Police, along with the scientist's colleagues at the National Research Council, have contacted his acquaintances to see if he had been planning to travel.

However, Cranswick was known as a well-organized, regimented man who would be unlikely to take a spontaneous trip without telling anyone. Const. Faris cited the work left unmailed on the scientist's desk as evidence he wasn't planning to leave.

"If he was going to go away for any length of time, or if he was ending his life, he would have finished it up," said Faris.

Members of Cranswick’s curling team also have difficulty reconciling Cranswick’s character with his disappearance. He was a key member of the local curling club, serving as vice-president and taking responsibility for the club’s bar and membership.

"It was just his dedication to everything he did around the club," said Cranswick’s friend and curling partner Evans Harrison. "He was always reliable. If you made arrangements to do something with him, he always turned up to do it. He was just Mr. Reliability."

Harrison told CBS News in March that he didn't expect to see his friend alive. "It's almost certain that he may have met with some kind of accident," he said. "We don't know what." He explained that if Lachlan was still alive, he wouldn't have just disappeared.

Harrison added, "If he's in the river, it will be May or June before he's found, but he will be found, because there's heavy boating use in the Ottawa River around here," said Harrison. "The river is a mile wide here, and there isn't much current, so I don't think he will go too far."


Lachlan Cranwick found

On June 11, 2010, two canoeists found the body of Lachlan Cranswick floating in shallow water near Welsh Bay in the Ottawa River. The area is downriver from the city of Deep River where Lachlan had been living since 2003.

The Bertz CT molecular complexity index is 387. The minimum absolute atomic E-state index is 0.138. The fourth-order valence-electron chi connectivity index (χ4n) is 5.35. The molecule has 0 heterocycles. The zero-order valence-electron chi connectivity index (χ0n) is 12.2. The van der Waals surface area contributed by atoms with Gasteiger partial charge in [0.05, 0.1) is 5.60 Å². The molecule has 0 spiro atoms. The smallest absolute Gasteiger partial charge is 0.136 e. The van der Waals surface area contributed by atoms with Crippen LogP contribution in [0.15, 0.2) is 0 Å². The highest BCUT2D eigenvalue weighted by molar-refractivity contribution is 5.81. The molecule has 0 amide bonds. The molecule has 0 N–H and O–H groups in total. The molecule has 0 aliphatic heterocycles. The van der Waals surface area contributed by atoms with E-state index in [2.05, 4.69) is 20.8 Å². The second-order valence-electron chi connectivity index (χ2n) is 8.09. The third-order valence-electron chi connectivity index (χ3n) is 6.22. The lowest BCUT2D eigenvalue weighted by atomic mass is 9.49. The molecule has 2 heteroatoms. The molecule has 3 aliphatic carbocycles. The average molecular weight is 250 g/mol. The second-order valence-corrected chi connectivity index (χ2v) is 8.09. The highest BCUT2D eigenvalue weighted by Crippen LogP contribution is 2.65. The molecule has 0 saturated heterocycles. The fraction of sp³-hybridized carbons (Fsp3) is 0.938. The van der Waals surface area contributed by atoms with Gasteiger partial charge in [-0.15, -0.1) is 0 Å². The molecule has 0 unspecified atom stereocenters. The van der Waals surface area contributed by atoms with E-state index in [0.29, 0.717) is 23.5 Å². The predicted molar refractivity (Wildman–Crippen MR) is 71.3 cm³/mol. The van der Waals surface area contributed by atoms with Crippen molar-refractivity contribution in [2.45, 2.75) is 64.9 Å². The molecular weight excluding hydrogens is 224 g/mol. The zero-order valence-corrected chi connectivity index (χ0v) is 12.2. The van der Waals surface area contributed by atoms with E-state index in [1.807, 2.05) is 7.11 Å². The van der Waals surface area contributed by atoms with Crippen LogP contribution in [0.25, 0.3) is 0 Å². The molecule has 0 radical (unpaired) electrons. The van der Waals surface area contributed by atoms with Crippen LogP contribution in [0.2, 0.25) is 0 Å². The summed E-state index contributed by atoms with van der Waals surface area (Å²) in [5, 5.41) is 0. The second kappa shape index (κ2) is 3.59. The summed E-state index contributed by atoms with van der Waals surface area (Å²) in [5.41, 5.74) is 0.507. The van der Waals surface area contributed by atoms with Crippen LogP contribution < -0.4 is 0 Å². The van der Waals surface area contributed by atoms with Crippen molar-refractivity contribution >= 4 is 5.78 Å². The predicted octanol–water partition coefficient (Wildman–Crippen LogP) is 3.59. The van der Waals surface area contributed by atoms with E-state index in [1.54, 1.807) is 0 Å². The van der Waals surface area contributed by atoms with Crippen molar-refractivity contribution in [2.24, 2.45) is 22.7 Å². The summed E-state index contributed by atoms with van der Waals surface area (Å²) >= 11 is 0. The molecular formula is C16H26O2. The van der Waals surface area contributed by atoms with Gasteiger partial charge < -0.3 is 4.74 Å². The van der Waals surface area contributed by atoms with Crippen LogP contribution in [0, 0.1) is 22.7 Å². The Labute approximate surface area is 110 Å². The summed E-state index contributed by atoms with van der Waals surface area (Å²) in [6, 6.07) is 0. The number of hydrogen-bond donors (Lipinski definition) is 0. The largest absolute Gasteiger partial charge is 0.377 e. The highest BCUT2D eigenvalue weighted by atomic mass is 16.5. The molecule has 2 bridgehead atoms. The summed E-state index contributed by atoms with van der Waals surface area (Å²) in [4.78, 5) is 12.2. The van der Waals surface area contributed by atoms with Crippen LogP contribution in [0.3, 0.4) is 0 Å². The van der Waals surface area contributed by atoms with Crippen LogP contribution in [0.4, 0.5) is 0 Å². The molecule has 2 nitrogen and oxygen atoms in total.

Lachlan's jacket and identification, including his Atomic Energy of Canada Limited photo ID badge, were discovered with the body. Rupert Cranswick told the Ottawa Citizen that police were still planning to do a DNA analysis to confirm the identification.


There was no indication of either foul play or suicide.

Lachlan Cranswick's body was cremated in Canada and the ashes were sent to Australia, where he was originally from, for burial near his parents. He is survived by two older brothers — Rupert and Noel.
"At least we know where he is and we can bring him back to rest," said Rupert.



About Lachlan Cranswick

Rupert told the Ottawa Citizen that his brother was a kind, shy and generous man. According to the paper, Rupert went through his brother’s personal records and discovered that Lachlan had been donating a lot of money to charities each month. In the past, Lachlan had also sent large sums to his brothers to help them support their families. "It was just unbelievable," Rupert said. "He was that sort of brother.”
“It has hit the family very hard,” Rupert said. “I suppose you always live in hope, but now it’s a certainty that something happened.

“He didn’t deserve it. He was a very loving sort of brother.”

Rupert said Deep River police and the OPP put a lot of resources into the investigation, stayed in regular contact with him and Noel and were helpful when each of them travelled to Deep River earlier this year.

“I can’t praise them enough, I think they’ve done a wonderful job,” he said.

Rupert said his brother loved living in Deep River, where he moved in 2003. He also loved his work and his involvement in a curling club in the area.




Case Details
Name/age: Lachlan Cranswick, 41
Workplace: Chalk River Laboratories, ON, Canada
Residence: Deep River, ON, Canada
Last seen: 1/28/10, Deep River, ON, Canada
Recovered: 6/11/10, Ottawa River near Welsh Bay

1 comment:

Mbaz said...

His nuclear reactor facility was one of the facilities in deep with the manhatten project. Obviously being 41, hes not old enough to have been around in those days, however who knows how payback is being excercised. He was obiviously abducted. This one was a no brainer when i read it. Ide also like to point out that iranian scientists in the same field have been getting murdered lately. Who knows if that is related in anyway. The funny thing is, if his job was secretive enough where he could have been targeted because of it, they would never tell the public that.